In response to:
Evolution Toward What? from the February 7, 1980 issue
To the Editors:
Since writing a review of various books about evolution for you [NYR, February 7], I have received an extraordinarily attractive illustrated edition of the Origin of Species, prepared by Richard Leakey.* With this, layman or specialist can enjoy Darwin’s precise argumentation and simple prose with the advantage of illustrations of many of the topics discussed. The pictures have been chosen with great imagination and are often a help to understanding the text—for instance where he deals with the adaptions of woodpeckers. Many are excellent colored views of animals and others help to evoke Darwin’s meanings. A striking etching of a Victorian slum illustrates problems of population and the discussion on Beauty is helped not only by two pretty African girls but by the shapes of ammonites and protozoans.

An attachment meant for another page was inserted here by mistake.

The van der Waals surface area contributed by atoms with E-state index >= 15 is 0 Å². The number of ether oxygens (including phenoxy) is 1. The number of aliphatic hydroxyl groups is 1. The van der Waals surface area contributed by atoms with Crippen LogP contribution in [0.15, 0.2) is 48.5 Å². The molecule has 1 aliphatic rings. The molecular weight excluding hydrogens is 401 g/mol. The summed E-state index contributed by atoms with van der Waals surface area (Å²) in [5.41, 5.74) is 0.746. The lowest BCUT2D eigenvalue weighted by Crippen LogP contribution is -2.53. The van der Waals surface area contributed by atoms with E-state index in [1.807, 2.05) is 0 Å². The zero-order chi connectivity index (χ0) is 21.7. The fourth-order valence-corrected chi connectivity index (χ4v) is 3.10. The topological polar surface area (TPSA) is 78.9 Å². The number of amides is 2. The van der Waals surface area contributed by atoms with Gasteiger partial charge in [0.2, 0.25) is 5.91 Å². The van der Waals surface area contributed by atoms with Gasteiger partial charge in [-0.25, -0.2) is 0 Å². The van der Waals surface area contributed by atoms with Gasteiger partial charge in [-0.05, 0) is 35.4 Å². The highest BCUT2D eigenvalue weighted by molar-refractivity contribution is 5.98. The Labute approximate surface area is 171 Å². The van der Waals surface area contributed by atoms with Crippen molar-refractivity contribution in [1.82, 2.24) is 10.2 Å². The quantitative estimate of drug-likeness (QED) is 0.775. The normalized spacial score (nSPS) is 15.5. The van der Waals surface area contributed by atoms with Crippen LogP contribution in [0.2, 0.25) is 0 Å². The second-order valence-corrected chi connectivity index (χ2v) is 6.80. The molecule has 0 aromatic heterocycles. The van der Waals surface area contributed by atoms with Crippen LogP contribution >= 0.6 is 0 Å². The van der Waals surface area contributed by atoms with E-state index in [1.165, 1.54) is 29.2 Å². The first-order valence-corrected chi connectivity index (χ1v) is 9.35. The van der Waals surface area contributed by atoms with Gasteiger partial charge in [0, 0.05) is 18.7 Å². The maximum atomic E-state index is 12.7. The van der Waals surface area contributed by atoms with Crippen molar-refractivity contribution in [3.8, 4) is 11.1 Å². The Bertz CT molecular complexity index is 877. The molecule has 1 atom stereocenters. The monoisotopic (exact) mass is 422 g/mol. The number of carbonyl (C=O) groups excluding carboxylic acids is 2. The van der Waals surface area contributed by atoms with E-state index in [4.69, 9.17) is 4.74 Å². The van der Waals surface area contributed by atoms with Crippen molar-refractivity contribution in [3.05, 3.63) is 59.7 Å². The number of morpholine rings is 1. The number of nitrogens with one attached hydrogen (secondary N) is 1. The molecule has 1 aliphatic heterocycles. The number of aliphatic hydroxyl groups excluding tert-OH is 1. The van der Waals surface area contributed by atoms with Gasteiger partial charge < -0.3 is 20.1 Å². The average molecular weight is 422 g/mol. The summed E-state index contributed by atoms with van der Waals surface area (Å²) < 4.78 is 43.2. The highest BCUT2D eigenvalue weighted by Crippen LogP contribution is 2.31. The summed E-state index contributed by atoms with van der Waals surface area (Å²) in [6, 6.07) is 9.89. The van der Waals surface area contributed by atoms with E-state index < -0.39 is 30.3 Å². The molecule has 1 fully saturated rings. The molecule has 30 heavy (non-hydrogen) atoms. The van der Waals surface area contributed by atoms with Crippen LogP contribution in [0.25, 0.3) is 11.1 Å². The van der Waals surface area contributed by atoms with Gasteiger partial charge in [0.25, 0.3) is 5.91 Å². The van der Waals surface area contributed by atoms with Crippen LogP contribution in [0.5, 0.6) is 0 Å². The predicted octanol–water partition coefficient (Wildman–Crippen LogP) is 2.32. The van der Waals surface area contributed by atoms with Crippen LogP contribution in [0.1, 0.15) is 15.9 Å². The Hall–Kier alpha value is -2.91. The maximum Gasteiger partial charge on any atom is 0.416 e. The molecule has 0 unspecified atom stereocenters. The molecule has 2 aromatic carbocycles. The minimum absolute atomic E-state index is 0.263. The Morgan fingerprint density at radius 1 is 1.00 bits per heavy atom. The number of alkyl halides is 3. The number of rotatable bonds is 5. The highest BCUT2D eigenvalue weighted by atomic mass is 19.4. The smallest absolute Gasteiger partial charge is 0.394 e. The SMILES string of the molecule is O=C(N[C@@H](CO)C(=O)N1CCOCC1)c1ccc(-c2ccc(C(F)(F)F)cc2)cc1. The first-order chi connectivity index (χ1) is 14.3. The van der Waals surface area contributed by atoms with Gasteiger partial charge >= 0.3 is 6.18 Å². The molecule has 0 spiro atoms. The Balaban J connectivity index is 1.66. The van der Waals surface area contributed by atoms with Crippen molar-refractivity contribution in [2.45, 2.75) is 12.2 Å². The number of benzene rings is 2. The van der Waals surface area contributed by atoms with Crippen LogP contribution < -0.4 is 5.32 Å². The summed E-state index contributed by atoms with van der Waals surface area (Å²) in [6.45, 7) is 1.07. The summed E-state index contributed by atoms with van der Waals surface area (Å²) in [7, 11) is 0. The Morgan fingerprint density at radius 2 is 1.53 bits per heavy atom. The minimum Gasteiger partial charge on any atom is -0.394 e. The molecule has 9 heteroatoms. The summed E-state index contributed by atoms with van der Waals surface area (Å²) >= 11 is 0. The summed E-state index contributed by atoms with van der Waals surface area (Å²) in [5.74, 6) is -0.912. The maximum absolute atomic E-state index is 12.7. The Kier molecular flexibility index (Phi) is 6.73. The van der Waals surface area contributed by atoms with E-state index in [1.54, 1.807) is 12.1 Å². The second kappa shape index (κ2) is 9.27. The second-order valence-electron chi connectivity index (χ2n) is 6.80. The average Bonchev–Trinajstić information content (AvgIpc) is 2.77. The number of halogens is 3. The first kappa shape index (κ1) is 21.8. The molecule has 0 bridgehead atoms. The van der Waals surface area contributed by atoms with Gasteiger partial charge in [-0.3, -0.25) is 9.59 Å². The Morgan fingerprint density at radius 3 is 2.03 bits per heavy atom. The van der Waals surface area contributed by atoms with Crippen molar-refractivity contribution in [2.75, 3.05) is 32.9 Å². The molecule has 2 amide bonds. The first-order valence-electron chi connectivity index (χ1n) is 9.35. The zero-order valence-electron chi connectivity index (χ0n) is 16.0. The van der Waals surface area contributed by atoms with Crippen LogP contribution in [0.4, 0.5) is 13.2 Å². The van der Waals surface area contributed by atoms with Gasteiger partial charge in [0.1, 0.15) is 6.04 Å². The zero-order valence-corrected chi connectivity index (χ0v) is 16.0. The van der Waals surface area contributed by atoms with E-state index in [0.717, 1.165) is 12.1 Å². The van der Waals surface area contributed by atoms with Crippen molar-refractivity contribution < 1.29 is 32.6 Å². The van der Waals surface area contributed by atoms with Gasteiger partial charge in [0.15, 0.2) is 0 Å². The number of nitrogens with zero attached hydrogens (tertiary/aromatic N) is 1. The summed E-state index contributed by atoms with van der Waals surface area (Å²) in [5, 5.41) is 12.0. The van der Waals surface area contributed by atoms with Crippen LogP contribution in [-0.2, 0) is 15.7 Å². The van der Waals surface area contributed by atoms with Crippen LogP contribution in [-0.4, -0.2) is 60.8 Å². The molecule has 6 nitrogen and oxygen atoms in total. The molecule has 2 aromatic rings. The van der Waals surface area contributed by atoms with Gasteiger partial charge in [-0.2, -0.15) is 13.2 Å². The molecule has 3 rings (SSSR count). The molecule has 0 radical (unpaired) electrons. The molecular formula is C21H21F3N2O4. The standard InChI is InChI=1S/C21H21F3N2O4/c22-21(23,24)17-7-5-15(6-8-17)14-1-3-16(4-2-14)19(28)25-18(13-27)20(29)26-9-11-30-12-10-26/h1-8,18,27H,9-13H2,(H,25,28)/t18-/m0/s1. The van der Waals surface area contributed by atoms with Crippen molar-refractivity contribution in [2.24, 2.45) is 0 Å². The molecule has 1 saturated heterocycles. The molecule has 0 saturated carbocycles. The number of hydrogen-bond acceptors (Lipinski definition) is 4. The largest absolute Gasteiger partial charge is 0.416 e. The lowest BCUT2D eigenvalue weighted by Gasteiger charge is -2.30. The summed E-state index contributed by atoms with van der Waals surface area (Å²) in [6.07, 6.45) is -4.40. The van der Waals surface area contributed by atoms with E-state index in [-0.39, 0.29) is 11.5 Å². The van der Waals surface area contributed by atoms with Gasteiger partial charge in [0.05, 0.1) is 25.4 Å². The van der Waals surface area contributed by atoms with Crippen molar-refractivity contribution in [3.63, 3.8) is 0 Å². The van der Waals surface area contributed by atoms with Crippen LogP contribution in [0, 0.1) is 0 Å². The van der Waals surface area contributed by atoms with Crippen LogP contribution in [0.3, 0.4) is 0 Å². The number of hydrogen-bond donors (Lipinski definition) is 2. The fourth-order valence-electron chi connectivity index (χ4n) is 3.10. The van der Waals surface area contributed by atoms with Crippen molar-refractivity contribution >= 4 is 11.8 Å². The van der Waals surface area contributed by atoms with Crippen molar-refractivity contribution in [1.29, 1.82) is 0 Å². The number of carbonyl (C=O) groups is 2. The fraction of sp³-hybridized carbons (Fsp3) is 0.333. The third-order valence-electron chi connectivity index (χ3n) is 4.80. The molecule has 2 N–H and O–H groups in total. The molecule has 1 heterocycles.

The text has been abbreviated by the omission of some repetitions and examples. No indication of the deletions is given, but they are not irritating, as might have been feared. There are no additions to Darwin’s clear prose, but in a few places where it seemed suitable a short note is added (in distinct type). Thus there is a brief explanation of continental drift, with an excellent picture (how this discovery would have pleased Darwin!).
Leakey and his consultants Bynum and Barrett also provide an introduction, in which modern views of evolution are set out simply and accurately. At no point does this edition try to add to the work of its distinguished author. Indeed one finds oneself hoping that somewhere Leakey will tell just a little of the recent discoveries about the origin of man (which would also have fascinated Darwin). But it was not to be. Only in one rather feeble picture are we shown the succession from the ape-like Ramapithacus to modern man. Leakey and his consultants and publishers give us Darwin’s great book, embellished, but without intrusion. I thought your readers would like to hear about this, as well as the books reviewed previously.
The Wellcome Institute
for the History of Medicine
March 6, 1980